Q: What can the Labour Standards Office do for me and where should I go if I’m experiencing problems?
A: Before approaching the Labour Standards Office you should contact the union. Some problems can be dealt with easily by the union calling the employer.
In cases where this is not possible the union can help you relay information to the Labour Standards Office and intervene if the Labour Standards Office is unwilling to do anything.
The Labour Standards Office that you should go to depends on the location of your workplace.
The Chuo Labour Standards Office in Osaka has English consultation services. Please call ahead to make an appointment.
People often confuse the Labour Standards Office with the Labour Commission.
The best way to understand this is to think of the Labour Standards Office as dealing with work related problems in regards to the Labour Standards Law (unpaid wages, paid holidays, etc.) and the Labour Commission as dealing with violations of the Trade Union Law (union busting, refusing negotiations) (Chapter 11). [top]
Q: I went to the Labour Standards Office to complain after my company failed to pay me for time off as stipulated in the law. After a call from the Labour Standards Office I got my pay but I got fired. Can the Labour Standards Office help me now?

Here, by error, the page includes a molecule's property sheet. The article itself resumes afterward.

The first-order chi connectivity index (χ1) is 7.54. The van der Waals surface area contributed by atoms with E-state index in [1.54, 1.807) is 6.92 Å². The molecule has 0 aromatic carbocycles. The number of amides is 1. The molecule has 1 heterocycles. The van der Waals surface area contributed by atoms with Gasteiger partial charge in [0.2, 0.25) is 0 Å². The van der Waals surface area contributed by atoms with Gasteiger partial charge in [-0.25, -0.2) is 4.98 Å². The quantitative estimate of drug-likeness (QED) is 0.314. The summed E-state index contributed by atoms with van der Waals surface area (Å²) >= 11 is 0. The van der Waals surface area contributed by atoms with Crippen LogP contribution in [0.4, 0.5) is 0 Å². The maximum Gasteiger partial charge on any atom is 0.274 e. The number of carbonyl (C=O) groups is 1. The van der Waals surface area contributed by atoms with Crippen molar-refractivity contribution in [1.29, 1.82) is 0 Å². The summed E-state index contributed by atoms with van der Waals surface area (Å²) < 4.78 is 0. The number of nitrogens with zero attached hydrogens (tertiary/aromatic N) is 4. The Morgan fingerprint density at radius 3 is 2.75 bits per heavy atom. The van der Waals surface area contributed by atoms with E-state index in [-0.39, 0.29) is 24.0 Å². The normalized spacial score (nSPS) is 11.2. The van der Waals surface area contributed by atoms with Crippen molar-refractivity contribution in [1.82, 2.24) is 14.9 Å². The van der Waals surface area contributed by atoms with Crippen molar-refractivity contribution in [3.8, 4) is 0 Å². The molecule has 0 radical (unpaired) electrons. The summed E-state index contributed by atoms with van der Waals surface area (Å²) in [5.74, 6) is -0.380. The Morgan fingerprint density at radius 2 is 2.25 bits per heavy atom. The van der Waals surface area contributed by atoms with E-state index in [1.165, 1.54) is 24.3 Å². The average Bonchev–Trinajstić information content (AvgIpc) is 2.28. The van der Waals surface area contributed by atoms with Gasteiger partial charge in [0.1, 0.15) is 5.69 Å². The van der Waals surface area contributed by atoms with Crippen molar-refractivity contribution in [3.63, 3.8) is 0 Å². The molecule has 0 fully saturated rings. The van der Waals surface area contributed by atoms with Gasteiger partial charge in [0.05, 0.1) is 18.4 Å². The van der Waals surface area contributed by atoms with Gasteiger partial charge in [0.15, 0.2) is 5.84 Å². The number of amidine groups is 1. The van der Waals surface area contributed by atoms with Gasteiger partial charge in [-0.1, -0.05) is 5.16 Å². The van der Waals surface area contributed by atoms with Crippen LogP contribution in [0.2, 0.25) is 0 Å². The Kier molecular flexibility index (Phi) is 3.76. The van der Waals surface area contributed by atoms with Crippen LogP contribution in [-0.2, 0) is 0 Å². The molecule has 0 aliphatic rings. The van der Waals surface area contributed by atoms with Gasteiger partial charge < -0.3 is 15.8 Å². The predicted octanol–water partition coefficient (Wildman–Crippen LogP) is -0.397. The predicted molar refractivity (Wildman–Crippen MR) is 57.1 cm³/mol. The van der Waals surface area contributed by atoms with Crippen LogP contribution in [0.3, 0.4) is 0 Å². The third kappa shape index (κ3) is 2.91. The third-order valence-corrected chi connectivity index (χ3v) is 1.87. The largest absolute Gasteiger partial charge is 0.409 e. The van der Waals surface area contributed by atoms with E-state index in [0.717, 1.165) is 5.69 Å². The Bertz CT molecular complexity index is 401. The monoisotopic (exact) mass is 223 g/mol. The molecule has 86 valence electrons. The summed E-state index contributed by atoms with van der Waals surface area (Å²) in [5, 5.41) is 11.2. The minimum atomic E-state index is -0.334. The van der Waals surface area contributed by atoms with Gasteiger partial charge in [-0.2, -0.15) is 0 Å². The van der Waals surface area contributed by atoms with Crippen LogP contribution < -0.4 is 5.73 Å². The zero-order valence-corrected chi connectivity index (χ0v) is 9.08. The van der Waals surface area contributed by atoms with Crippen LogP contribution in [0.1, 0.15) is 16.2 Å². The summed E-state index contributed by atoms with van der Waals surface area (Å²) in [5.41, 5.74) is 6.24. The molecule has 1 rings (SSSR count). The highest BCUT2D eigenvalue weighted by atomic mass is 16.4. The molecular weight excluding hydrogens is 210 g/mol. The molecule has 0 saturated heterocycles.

A: It is illegal to fire someone or treat them disadvantageously for reporting a violation of the Labour Standards Law to the Labour Standards Office and the Labour Standards Office can order a company to rehire (just like they order companies to pay for paid holidays) if you are fired for such a reason (Article 104).
However, companies do not always give their real reasons for firing someone. if you’re fired, the very first thing you should do is contact the Union. [top]
Q: My employer told me that since I’m a foreigner the Labour Standards Law and other relevant labour laws don’t cover me. Is this true?
A: No. All workers in Japan, regardless of their status in Japan, are covered by all labour laws (Article 8). [top]
Q: My employer boss said that we are going to have an election for a workers’ representative at my workplace. What’s this all about?
A: This usually doesn’t mean that your company is going to introduce democracy into your workplace but often means that your employer is going to use a workers’ representative in order to deprive you of some of your legal rights.
The dangers of having a workers’ representative (especially one that is picked by the employer) is that you may lose your rights to some paid holidays and you could end up in a situation where mandatory overtime is required.
A workers’ representative has a right to sign agreements with the company over these two issues which means that you may not have full access to your paid holidays (all except five of the paid holidays can be set if the workers’ representative agrees, otherwise all your paid holidays are flexible) and that you could end up in a situation where the workers’ rep also signs an agreement allowing for overtime (if there is no agreement, a company may not have any overtime past 40 hours per week).
The best kind of workers’ representative is a representative elected properly by you and that means a union.
With a union you decide if you want to allow overtime or give away some of your holidays (this is because a union may act in the place of a workers’ representative).
If an election has already been held at your workplace, please document it and let us know about it.
Your company may be in breach of the proper procedures which could render the election invalid. (Article 90) [top]
Q: I don’t have a written contract. Isn’t this illegal?